He’s climbing in the polls and turning heads in Iowa and New Hampshire, behind heavy spending on ads that play on voters’ appetite for an optimistic and positive leader in a dark political moment.
He has experience, a compelling personal history, and a campaign war chest that gives him staying power in a Republican primary that has so far been a two-man race. And among Republican voters, he’s the candidate that everyone seems to like.
Senator Tim Scott of South Carolina is perfectly positioned to seize the moment if former President Donald Trump collapses under the weight of his criminal cases or if the challenge against him from Florida Governor Ron DeSantis fades.
The only question is whether either time will come.
Mr. Scott’s growing popularity in the early primary states made him more of a contender in the still-young primary campaign and – in the eyes of current and potential supporters and donors – a possible alternative to Mr. DeSantis, who is seen as an alternative to Mr. Trump.
Andy Sabin, a wealthy metals magnate who switched his allegiance from Mr. DeSantis to Mr. Scott and next month will host a fundraiser for three dozen wealthy donors in the Hamptons, cited his frustration with the favorites and said he hoped more in the donor class would join him in supporting Mr. Scott. Potential donors, Mr. Sabin said, « all want to see what the fuss is about. »
« They’re disenchanted with Trump and DeSantis, » he said. “And the others, I saw very little momentum.”
Since entering the race in May, Mr. Scott’s position has slowly increased in Iowa and New Hampshire. A University of New Hampshire survey of likely voters, out Tuesday, found him in third place among the state’s primary voters, with 8 percent of the vote, ahead of former Gov. Chris Christie of New Jersey and former Gov. Nikki Haley of South Carolina, both of whom focus intensely on the state.
It’s also third in recent Iowa polls — at about 7 percent — and some national surveys they showed him as the second choice for many Trump or DeSantis supporters, even as it comes at a time when primary voters who don’t engage with Trump often consider several candidates.
Mr. Scott’s strength in early states has caught the eye of other potential donors, including billionaire cosmetics heir Ronald Lauder, who met with Mr. Scott in South Carolina this month. In August, Mr. Scott will be holding fundraisers in at least five states, including Colorado, Tennessee and Wisconsin.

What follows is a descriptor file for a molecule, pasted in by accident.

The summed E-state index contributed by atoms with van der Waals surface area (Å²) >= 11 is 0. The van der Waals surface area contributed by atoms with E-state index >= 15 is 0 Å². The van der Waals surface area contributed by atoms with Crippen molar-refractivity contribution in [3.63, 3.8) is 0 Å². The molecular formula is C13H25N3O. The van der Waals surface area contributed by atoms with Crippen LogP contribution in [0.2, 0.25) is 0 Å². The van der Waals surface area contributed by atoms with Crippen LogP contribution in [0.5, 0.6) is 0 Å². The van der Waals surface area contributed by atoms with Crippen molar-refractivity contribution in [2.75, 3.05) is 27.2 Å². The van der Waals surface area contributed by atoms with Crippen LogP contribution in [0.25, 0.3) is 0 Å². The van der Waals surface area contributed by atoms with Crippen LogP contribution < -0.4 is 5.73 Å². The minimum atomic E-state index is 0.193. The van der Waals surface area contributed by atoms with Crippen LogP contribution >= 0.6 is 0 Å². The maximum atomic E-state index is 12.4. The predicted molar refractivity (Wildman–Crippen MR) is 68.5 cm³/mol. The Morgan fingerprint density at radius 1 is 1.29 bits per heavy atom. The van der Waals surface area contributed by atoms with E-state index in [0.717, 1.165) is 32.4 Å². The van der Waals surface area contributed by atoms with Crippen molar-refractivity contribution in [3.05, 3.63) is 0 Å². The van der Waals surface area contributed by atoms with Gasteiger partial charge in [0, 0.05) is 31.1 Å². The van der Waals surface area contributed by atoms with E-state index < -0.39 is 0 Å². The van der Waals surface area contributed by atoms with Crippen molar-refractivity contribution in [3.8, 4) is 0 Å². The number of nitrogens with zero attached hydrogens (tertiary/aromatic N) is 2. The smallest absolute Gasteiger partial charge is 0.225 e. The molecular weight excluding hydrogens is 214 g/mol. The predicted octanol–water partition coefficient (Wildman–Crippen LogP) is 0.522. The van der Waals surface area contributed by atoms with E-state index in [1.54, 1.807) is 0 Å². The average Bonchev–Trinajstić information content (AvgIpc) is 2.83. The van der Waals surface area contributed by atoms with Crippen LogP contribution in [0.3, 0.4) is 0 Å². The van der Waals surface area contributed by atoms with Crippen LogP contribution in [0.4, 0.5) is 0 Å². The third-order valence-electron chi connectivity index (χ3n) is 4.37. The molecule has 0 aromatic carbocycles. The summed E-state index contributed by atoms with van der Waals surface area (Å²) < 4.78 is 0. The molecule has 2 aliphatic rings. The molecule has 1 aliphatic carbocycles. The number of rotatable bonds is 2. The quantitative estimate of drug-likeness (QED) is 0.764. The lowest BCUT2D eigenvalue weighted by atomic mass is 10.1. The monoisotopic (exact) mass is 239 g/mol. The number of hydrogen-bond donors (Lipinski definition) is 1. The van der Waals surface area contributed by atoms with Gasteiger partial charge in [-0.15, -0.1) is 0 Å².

Though he hasn’t been as prominent a presence on the campaign trail as his rivals, Mr. Scott and his allied groups have poured hefty sums of money into Iowa and New Hampshire, spending $32 million running ads through January 2024, more than any other Republican candidate or group on the airwaves, according to monitoring firm AdImpact. Mr. Scott is the only Republican contender who has booked an ad that early.
Mr. Scott’s supporters say his positive campaign message and general appeal contrast with primary favorites. The highest-ranking black Republican, he is running on a unique history in America as a candidate and senator with roots in a low-income Charleston community.
However, although Mr. Scott has shown some momentum in early states, including his home state, Republican voters have yet to flock to him in droves, and he is still relatively unknown nationwide.
A Quinnipiac University survey of voters nationwide found him tied with Mr. Christie in the primary among likely Republican voters, behind Ms. Haley and former Vice President Mike Pence, who are in third place. And though he’s well-liked in the early state primaries, more than half of Republican voters polled nationwide said they didn’t know enough about him to have an opinion.
Alex Stroman, the former Republican Party executive director from South Carolina, acknowledged the problem but said it was fixable. « I think the more people are introduced to Tim Scott, they’re going to like Tim Scott, » he said. « The problem is, it’s a crowded primary. »